Lots of poetry going on.  Good things.  A few anthologies coming out this year, plus there is a plan to release another book of my own stuff too.

Oh, and, a small thing, I’m about to become a US citizen (assuming I don’t flunk the Civics Test) 😉

But then, a week is a long time in poetry.


Extract from a letter to a British friend

It’s odd for me to cast my mind back to England. British TV programmes that people rave about on Facebook are a mystery to me; British weather forecasts seem shockingly cold (it was 0c in the UK last Friday whilst we walking around in shorts and 32C sunshine). It’s weird how your memory can’t remember if you had to wear a jumper in May in England. Then of course there’s the fact that I no longer say “jumper” to talk about a “pullover” since a “jumper” is a little girl’s school dress. The same language, used differently. I get annoyed about UK prejudices toward America and American misunderstandings of British ‘ways’. I would say it makes me mad – but then that does not make sense here where you must instead say “it makes me cross”. Mad people are…well, crazy people…although, confusingly, crazy people are cross. It’s a wonder I manage to understand a word people say sometimes.

It was a long letter…sometimes saying “no” nicely requires it.

April and the change cometh…

So, Facebook and Twitter have destroyed my enthusiasm in connection with blogging and distracted my attention away to the world of 140 characters or less.  The lazy man’s blogging ensnares the lazy man; how predictable!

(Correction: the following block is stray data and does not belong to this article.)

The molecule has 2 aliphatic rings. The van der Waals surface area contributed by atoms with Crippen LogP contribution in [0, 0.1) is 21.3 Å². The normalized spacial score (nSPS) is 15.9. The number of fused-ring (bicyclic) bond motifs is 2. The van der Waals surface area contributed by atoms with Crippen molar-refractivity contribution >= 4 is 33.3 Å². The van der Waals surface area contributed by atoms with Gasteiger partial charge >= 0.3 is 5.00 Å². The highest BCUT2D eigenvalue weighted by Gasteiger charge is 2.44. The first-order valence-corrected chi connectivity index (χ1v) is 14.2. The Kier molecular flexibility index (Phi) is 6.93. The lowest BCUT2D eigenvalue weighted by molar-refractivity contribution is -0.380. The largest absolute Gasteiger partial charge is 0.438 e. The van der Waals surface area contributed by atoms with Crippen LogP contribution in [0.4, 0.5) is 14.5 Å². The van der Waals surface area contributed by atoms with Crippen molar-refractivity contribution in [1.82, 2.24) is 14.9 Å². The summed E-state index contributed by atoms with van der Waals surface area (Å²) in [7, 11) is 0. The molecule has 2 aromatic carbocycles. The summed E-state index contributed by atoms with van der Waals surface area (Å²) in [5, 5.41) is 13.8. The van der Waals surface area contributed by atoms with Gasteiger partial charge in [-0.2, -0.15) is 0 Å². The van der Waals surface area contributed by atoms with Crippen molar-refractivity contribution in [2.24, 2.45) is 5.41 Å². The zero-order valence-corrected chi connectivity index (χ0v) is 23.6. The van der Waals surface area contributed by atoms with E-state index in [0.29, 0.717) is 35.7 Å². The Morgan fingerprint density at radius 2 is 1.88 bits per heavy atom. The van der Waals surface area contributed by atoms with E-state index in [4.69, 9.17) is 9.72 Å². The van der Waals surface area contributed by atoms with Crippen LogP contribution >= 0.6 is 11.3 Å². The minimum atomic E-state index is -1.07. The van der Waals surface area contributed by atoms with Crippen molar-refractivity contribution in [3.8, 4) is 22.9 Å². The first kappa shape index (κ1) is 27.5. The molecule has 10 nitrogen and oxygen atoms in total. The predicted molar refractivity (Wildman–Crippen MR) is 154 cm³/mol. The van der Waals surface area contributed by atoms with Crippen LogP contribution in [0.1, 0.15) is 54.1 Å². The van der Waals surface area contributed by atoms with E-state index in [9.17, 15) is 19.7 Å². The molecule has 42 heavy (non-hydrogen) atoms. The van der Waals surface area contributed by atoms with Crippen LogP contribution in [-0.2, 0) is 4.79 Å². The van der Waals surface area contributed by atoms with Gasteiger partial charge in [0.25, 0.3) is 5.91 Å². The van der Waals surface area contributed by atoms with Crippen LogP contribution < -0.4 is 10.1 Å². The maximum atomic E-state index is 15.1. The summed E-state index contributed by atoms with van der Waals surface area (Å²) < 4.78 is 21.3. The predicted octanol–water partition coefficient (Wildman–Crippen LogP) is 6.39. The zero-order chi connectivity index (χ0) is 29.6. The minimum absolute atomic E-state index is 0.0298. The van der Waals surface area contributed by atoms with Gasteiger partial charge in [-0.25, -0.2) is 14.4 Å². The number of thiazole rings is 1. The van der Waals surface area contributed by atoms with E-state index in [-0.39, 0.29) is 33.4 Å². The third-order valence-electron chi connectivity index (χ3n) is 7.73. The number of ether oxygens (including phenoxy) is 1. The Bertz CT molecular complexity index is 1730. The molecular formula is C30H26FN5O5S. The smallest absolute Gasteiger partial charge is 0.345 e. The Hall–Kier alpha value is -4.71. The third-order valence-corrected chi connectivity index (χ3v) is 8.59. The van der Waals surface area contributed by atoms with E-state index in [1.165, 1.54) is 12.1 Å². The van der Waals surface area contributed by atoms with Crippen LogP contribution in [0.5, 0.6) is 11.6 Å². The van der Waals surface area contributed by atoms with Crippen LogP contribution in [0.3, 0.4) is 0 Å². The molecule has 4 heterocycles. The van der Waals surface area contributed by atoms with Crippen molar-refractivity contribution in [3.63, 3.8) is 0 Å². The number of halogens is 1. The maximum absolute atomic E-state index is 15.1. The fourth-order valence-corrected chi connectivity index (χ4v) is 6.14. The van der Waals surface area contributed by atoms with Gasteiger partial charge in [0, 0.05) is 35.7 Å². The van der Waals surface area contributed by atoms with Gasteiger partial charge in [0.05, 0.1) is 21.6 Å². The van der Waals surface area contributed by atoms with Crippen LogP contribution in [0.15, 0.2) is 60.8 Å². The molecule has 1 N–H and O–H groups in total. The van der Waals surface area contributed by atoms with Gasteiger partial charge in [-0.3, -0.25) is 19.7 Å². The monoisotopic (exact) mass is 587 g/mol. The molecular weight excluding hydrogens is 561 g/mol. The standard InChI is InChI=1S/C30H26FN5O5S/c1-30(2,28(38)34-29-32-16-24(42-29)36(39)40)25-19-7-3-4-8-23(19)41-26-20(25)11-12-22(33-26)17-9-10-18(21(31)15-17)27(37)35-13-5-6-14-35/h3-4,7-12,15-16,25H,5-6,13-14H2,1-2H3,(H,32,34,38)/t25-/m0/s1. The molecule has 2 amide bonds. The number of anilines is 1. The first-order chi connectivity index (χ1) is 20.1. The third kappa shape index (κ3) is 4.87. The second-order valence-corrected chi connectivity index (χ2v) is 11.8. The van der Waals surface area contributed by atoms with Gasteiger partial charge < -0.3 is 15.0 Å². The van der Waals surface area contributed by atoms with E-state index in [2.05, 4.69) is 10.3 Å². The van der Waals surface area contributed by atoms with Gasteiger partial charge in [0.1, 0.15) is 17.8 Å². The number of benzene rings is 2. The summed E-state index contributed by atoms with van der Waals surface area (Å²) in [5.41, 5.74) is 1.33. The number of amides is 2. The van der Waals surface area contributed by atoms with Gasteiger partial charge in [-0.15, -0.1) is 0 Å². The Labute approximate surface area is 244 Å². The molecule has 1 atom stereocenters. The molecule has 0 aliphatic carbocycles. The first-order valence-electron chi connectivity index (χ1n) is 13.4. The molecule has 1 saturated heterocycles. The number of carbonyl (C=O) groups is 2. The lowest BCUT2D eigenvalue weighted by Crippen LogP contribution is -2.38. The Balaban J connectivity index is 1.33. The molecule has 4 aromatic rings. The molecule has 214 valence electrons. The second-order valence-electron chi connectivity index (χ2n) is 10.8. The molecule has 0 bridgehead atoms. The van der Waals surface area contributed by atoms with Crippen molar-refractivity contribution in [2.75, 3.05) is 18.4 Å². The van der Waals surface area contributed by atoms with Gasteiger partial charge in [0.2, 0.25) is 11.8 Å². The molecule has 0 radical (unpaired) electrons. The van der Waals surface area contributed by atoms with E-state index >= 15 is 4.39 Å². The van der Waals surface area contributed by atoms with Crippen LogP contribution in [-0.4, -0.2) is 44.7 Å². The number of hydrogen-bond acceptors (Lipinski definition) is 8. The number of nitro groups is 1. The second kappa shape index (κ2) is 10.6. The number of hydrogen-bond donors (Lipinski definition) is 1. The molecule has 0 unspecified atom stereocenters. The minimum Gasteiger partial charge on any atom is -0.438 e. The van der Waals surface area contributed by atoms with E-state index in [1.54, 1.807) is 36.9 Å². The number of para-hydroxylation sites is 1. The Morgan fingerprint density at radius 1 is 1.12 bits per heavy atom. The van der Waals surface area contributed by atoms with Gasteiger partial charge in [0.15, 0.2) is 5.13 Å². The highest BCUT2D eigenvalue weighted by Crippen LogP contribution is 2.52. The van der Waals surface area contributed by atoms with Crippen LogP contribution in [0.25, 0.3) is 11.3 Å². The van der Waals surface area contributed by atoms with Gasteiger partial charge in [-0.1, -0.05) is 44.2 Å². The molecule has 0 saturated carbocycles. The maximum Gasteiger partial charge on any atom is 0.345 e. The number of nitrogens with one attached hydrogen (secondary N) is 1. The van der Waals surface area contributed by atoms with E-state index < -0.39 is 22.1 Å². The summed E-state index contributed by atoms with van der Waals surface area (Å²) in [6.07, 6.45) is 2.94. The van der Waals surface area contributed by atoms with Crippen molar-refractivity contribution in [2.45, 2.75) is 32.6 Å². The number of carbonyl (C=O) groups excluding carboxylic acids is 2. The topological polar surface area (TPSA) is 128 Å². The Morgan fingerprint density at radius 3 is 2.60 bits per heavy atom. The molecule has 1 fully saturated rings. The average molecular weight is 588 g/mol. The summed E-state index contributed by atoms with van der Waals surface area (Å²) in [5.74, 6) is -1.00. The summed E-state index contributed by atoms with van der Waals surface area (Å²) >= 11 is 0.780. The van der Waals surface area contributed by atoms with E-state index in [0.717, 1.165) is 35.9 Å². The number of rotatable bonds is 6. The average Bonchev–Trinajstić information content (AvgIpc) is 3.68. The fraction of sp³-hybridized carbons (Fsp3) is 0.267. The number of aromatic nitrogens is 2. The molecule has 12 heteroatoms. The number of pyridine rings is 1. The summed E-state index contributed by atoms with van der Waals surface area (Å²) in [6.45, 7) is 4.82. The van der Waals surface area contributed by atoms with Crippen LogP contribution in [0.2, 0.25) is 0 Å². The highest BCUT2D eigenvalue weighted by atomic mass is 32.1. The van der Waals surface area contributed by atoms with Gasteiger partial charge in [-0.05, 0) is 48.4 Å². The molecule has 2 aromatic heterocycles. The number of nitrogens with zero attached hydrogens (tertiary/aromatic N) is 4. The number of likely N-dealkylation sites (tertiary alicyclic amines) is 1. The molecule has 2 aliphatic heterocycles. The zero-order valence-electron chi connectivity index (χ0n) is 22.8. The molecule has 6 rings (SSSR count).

We’ve had all sorts of things triggering my Google alerts about Milton Keynes in the last month due to Google Street View descending on us.  When it came down my road I happened to be at home and I spotted it with just enough time to spare so I could pin myself to the window of my apartment like one of those stick-on Garfields you see suckered to the back of people’s cars (or a generally redundant “baby on board” sign – you get the picture).  I have no idea if I will appear on their pictures but I thought it might be funny and gave it my best shot.  🙂

When the Street View car went down one of the local suburbs and the locals spotted it if the newspapers are to be believed they all rushed out and blocked its way.  There was no actual mention of pitchforks or wickermen. Amusingly most news agencies referred to the area – Broughton – as a village “just outside Milton Keynes”.  Most locals scoff at this description because Broughton stopped being a village outside Milton Keynes about 20 years ago and is now mostly a sprawling new housing development well within the environs of good old MK.  As the increasingly interesting Rory Cellan-Jones said via his Twitter account and various online blogs it was slightly ironic that the “villagers” stand against Google’s street photography resulted in half a ton of news crews arriving on their doorstep and broadcasting pictures of their closely-guarded private front doors to all and sundry possibly making them for a brief time one of the most world-famous streets with the possible exception of the home The Rover’s Return.  In the final analysis their whole argument did seem fairly daft; that it would provide a tool for burglers to case the properties at a safe distance.  Who knows?